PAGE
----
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The Human Residents

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Alexia Allen (she/her)

Alexia Allen has lived at Hawthorn Farm since 2003, crafting a vision of the world she wants to live in.  This includes beautiful and productive gardens, ample wild space, happy farm animals, and vibrant, loving human relationships.  Studying nature  for the past 20 years has brought her a deep appreciation of the threads that weave ecological and human communities together.  Creativity guides her life, whether in making a stylish felt vest or a tasty goat cheese.  After many years of being vegan, she became a YouTube sensation with a video on humane butchering.

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Daniel Kirchhof (he/him)

Daniel Kirchhof sits daily with the greatest teachers—the creek, trees, and wild animals of Hawthorn's woodlands.  This listening guides his work as a visionary story-teller, carpenter/architect, and community builder. He creates nature programs reconnecting people with hands-on skills and leads exhilarating archery programs, sharing life lessons through the magic of the bow and arrow.   Whether tending his cabbage patch sauerkraut garden, building interesting structures, simmering in the sauna, or singing a song, Daniel brings an open, authentic heart.

Jenn Wolfe (she/her)

Jenn Wolfe spends winter in Hawaii with her kids and grandkids. Others seasons you can find her eldering animal tracking and nature connection programs at nearby Wilderness Awareness School, and travelling the world reviving culture. We are lucky enough to have her on the farm in the summer where she calms wayward goats, doctors ducks and charms chickens as she crafts a beautiful third half of life as a grass-scything, roof-fixing, hole-filling, dish-washing, wisdom-dispensing Farm Grandma. 


Bob Pahl (he/him/they)

Bob Pahl was born and raised on Dakȟóta lands near Minneapolis and came to Hawthorn Farm via the Wilderness Awareness School’s Anake Outdoor Program. Formerly a corporate process improvement geek he’s reclaiming "retirement," by embodying his indigenous farming roots: raising rambunctious rabbits, and tuning up everything from broken wheelbarrows to neglected record keeping systems. Away from Hawthorn, Bob offers his presence as a grandfather to Lilly, climate activist, explorer of Pacific NW wild places, and elder.





Three dairy goats provide milk and cuteness.  They turn blackberry brambles into tasty cheese.  Two Nigerian Dwarf sisters, Freya and Fat Pumpkin, give creamy milk and lively babies. Young Pipsqueak was born April 2022.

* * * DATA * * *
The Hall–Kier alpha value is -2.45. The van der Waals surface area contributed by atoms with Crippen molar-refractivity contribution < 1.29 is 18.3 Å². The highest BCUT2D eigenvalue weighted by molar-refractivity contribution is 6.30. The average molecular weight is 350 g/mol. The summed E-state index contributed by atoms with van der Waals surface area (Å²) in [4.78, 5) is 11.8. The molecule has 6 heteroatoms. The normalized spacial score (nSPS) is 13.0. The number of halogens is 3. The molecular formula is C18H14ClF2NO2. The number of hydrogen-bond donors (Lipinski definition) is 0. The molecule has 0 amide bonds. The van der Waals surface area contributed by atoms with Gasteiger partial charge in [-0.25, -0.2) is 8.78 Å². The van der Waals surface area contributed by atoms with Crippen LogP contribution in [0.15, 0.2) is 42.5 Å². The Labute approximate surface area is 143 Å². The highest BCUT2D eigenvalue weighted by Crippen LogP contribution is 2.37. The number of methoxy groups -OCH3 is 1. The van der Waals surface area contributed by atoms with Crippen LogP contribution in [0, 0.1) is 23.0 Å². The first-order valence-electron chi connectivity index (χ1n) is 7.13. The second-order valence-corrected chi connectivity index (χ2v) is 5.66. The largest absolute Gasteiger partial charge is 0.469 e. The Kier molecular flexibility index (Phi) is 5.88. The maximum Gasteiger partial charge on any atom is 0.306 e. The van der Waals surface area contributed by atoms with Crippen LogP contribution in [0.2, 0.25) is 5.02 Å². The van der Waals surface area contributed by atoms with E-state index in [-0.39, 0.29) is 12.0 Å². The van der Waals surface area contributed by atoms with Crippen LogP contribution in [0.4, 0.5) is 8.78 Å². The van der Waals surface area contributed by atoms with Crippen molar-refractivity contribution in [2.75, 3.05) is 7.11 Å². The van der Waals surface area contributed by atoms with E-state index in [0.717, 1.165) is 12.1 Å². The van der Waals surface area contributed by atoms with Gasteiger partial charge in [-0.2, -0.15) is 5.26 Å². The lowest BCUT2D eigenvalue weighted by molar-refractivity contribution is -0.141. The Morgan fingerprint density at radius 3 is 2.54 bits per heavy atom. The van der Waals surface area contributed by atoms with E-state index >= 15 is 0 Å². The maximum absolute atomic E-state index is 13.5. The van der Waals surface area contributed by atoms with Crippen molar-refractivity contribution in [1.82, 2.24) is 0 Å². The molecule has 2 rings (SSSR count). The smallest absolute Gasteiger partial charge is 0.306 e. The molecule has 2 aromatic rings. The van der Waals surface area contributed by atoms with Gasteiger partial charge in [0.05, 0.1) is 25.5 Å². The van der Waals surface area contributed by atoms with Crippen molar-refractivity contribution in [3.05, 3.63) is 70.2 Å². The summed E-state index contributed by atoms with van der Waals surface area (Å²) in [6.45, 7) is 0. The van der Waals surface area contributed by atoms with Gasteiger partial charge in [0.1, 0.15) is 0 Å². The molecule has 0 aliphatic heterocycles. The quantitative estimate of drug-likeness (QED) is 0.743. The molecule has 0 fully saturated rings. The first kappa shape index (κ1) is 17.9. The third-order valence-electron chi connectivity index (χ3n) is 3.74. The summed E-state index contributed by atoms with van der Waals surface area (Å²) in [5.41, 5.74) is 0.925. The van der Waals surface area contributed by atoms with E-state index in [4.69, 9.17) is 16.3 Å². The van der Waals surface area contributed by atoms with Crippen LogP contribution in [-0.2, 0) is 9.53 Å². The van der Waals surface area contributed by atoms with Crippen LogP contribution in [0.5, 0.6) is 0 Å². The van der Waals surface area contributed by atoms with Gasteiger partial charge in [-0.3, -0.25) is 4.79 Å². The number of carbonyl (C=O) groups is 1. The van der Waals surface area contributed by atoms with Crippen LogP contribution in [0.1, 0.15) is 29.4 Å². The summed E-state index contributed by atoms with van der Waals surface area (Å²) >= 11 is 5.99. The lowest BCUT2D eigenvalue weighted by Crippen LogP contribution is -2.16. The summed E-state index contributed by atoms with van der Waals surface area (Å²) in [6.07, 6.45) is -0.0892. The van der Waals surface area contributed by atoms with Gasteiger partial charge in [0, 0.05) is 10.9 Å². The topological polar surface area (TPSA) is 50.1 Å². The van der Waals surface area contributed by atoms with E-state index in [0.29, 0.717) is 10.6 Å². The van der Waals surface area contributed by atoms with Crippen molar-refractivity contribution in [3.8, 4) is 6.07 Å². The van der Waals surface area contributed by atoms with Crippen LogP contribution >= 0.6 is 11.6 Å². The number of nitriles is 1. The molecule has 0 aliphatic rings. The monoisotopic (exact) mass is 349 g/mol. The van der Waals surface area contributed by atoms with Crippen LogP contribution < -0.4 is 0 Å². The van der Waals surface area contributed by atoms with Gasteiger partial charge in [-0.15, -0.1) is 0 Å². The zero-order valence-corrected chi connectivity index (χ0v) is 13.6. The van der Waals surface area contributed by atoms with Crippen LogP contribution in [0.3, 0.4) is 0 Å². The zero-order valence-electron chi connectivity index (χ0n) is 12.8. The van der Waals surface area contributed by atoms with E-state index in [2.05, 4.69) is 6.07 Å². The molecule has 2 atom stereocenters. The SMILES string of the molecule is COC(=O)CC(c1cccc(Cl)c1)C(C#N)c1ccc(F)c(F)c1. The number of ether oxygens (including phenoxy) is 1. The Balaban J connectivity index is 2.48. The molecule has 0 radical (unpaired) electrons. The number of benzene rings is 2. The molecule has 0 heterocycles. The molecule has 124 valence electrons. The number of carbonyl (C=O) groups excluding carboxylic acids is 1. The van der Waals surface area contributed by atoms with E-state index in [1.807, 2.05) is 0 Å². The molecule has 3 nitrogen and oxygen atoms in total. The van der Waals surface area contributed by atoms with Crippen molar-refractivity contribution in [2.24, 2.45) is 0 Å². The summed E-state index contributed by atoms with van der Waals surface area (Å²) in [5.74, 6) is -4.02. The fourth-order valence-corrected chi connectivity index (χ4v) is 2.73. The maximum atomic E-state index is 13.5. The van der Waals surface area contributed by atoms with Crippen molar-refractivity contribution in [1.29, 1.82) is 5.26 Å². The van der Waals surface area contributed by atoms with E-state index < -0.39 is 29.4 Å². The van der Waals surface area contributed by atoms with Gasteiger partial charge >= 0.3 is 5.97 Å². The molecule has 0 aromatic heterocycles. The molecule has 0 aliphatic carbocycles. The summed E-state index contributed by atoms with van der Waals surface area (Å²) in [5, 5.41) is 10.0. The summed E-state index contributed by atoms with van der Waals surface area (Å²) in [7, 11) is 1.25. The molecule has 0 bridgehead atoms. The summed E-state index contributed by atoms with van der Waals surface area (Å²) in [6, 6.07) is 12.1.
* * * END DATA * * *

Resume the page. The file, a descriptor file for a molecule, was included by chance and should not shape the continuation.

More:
If we had to choose a perfect partner for Pacific NW gardening, we choose ducks.  They bask in rain, revel in puddles, and can even swallow slugs.  It’s only possible for us to grow kale and cabbages because ducks happily roam the garden borders on a daily slug patrol.  And... they produce rich pasture-powered eggs.



Our flock of 24+/- Delaware breed layers scratch and fertilize our gardens in the winter, and mow our pastures in the summer.  A steady stream of brown eggs flows from their pens. We home-breed them to develop our strain of robust, locally-adapted birds.

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Duke is our remaining Amish pony. Flanked by JJ and mini Nutmeg, the ponies provide manure, traction, mowing services, self-reflection, and joy.



We care for our partnership with our native pollinators the mason bees, and when the plants are flowering, we also appreciate a little honey from these gals.



These fuzzies are pros at converting weeds into tasty (and adorable!) protein.  A fleet of move-able pens lets young rabbits hop on fresh grass under our fruit trees.

The Landscape


Winter Wren Woods

These 4.23 acres joined the farm in 2014.  4 acres are in a forest stewardship plan, where the goal is to have old-growth cedar forest in 200 years.  Daniels Creek runs through it—the creek was named that even before Daniel started visiting it every day.  The woods graciously host many of our programs.


This is where the magic happens.  The sunlight that falls on this ground turns into tasty food!  What!  With greenhouses and plenty of space, we are able to grow food for us and our animals.  The Farmily eats well from the garden all year long.

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